A proposed single tower rising from a base podium to be built at 1000 Boylston Street is expected to cast new shadows throughout the nearby neighborhoods, from the Fenway Victory Gardens, to the Esplanade, down Commonwealth Avenue Mall to even the Boston Public Garden and Boston Common.
The shadow study, which was released in late January after over a year of discussions on the newly designed building, leaves many residents concerned over the impact the new shadow will have.
The proposed project consists of a single condominium tower rising from podium base containing retail, restaurant space and a two-story above-grade parking garage.
The project is part air rights, which will cover the Massachusetts Turnpike and railroads beneath it, and part on land located at the corner of Massachusetts Avenue and the Christian Science Center Plaza.
“While we support the goals of eliminating a hole in the urban fabric caused by the turnpike, linking neighborhoods, and activating Boylston Street, we have a number of concerns about the shadows from 1000 Boylston,” said Liz Vizza, executive director of Friends of the Public Garden.
“Shadows cast by the proposed project will impact Commonwealth Avenue Mall, public parkland which is enjoyed by many throughout the year. We hope that the project can provide value for the community while being well integrated into its surroundings and causing no adverse impact to the Commonwealth Avenue Mall.”
The shadow study shows the animation of new shadow cast along with existing shadow for each month of the year.
The shadows fall within the limits of the current shadow laws governing the Commonwealth Avenue Mall, according to the developers. There are not similar laws governing the Fenway Victory Garden, a Boston Historic Landmark.
The shadow studies shows moving shadows running the entire length of the Commonwealth Avenue Mall in November and December and some in October and January. End of the day shadows can be seen reaching as far as the Public Garden and Boston Common.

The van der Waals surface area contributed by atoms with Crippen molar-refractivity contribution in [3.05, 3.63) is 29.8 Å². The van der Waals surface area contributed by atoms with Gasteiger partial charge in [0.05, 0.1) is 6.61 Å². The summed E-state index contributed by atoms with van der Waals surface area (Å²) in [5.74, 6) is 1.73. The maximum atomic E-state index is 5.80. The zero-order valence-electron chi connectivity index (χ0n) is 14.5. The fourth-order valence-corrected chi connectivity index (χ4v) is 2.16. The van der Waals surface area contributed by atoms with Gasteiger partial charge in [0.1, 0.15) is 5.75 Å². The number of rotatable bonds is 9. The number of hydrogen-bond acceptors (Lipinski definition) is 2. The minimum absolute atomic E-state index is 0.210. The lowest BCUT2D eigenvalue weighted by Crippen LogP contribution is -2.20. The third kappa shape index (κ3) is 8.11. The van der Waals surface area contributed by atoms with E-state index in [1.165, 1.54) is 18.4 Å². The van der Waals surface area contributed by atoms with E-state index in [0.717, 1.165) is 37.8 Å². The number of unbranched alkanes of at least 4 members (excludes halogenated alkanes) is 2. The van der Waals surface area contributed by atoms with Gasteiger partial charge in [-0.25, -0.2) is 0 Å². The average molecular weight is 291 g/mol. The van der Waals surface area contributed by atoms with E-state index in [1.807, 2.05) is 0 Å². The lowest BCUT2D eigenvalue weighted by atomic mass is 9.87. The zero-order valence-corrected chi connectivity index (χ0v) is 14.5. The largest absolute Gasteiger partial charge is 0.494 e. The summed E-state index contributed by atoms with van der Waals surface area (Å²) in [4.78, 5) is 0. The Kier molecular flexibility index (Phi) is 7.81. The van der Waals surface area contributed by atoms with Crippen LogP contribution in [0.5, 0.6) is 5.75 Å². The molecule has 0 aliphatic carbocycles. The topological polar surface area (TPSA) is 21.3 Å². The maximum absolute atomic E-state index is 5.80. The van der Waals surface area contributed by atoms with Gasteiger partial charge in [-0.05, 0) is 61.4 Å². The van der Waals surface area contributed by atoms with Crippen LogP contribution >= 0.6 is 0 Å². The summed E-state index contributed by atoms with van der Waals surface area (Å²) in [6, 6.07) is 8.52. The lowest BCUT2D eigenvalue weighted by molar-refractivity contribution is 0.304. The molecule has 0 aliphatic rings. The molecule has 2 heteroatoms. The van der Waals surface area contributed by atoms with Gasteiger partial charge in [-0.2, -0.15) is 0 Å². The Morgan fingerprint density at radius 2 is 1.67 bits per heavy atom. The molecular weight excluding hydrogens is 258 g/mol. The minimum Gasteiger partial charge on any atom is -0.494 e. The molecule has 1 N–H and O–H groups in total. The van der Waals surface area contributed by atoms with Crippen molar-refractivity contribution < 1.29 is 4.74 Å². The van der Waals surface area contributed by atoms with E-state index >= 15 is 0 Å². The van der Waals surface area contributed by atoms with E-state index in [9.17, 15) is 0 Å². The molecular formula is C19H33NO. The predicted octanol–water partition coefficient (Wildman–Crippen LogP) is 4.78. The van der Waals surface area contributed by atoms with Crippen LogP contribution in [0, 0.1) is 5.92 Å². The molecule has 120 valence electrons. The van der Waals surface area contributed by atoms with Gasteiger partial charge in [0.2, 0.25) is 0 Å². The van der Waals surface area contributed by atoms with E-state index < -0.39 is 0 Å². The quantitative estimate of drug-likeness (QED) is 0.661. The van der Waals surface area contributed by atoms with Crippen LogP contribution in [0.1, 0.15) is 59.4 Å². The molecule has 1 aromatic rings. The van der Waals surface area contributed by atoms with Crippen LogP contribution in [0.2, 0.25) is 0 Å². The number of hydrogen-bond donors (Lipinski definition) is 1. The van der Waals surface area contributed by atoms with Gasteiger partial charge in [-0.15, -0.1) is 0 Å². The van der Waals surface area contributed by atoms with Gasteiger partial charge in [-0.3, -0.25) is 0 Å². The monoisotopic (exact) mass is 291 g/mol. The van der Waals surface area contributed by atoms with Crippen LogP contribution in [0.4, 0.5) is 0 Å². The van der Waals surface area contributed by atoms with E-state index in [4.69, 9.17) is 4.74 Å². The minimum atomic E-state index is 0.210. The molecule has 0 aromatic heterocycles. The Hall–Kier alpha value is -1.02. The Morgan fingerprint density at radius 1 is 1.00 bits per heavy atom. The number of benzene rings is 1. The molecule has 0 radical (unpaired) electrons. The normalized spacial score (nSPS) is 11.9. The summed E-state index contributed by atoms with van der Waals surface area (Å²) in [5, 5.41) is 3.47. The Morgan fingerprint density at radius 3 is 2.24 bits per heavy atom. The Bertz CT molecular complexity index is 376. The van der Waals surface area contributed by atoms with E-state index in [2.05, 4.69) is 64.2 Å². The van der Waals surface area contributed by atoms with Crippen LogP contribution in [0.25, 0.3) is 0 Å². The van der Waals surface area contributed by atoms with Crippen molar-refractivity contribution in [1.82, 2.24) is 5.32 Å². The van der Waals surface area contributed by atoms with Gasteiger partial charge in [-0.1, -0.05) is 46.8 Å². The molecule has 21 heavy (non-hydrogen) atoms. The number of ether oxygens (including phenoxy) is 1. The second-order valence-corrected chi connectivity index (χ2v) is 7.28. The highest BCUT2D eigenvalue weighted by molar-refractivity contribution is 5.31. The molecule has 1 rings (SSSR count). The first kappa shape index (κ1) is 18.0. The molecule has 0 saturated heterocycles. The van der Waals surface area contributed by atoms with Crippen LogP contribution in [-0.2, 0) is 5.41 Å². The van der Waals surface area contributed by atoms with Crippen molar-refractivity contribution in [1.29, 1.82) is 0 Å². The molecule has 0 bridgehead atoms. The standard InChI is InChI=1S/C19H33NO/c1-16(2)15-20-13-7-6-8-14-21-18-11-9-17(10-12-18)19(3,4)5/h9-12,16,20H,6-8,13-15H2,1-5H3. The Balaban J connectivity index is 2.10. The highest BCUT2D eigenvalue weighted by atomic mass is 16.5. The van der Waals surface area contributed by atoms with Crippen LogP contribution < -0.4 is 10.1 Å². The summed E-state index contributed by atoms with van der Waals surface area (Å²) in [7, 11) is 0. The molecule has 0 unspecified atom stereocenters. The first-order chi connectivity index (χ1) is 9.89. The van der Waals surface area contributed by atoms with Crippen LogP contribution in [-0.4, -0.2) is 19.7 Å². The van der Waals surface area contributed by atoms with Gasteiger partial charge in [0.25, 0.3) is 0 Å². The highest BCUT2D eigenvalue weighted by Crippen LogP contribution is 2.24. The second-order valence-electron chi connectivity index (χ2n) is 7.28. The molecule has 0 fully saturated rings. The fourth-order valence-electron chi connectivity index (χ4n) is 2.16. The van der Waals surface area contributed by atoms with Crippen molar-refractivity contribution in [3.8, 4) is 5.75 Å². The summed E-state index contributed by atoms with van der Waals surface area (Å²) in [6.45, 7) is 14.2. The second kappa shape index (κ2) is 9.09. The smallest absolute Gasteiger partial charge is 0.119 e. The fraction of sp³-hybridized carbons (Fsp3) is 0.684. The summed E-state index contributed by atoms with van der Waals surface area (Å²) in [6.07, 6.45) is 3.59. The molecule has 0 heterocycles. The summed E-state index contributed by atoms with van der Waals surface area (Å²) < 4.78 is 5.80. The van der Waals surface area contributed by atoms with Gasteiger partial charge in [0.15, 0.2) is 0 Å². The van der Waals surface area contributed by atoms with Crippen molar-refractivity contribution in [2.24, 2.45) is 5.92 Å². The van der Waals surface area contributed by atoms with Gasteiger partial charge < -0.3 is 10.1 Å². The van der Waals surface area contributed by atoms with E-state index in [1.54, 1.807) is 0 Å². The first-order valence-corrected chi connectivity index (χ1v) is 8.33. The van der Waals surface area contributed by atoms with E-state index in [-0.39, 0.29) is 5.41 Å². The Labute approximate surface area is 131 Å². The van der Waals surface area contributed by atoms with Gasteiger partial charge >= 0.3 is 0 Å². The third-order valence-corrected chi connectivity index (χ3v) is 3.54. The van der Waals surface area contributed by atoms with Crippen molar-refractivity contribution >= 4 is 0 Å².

These new shadows are not in the growing season and will not affect the horticultural health of the Mall.
“So the negative impact of the shadows falls on the users of the Mall who appreciate the warmth of the sun in the colder months,” said Martyn Roetter, Chair of the Neighborhood Association of the Back Bay (NABB). “We know that the Mall is frequented fairly intensely all year long, and people can be observed on the benches during the winter months catching the sun’s rays.”
Mitigation from this project to compensate for the adverse impact of shadows and support the ongoing efforts of organizations and volunteers to maintain and improve the parks, Roetter noted, will be an issue NABB will raise to the developers.
On the other side of the building, the Fenway Victory Gardens seems like it is going to be bombarded by a number of new developments coming to the area.
The 1000 Boylston Street shadow study shows new shadow will stretch across the Fenway Victory Gardens from April to the end of August, with the worst being in the early morning hours of 5:30 a.m. to 7:30a.m. in May, June and July.
Kristen Mobilia a long-time member of the Fenway Garden Society said these new shadows will possibly affect the growing season and gardeners may have to change what they are growing in their plots to accommodate the new shadows.
“It is significant for the people who go to their plots early in the day,” said Mobilia. “It changes their experience.”
Other projects such as One Dalton, which is currently under construction, did not provide a shadow study but will no doubt cast new shadow on the park and the proposed 1241 Boylston Street hotel is expected to cast shadow on the garden as well because of its close proximity.
In addition, the Boston Planning and Development Agency (BPDA) passed the Huntington Theatre towers that will cast new shadow onto the Christian Science Plaza.
“It is important to note it’s happening,” said Mobilia who said there a number of projects coming through that will cast new shadow in the morning. “The sunlight is important to the health of not just the soil and plants but to the public and community. There is a trade that is made but especially during the colder parts of the year – it can be significant.”
Tim Horn the president of the Fenway Civic Association agreed saying, there is a lot of new development and it is happening fast.
Mobilia said, “We have to be looking at it in a aggregative way to see the entire picture because it is happening so quickly.”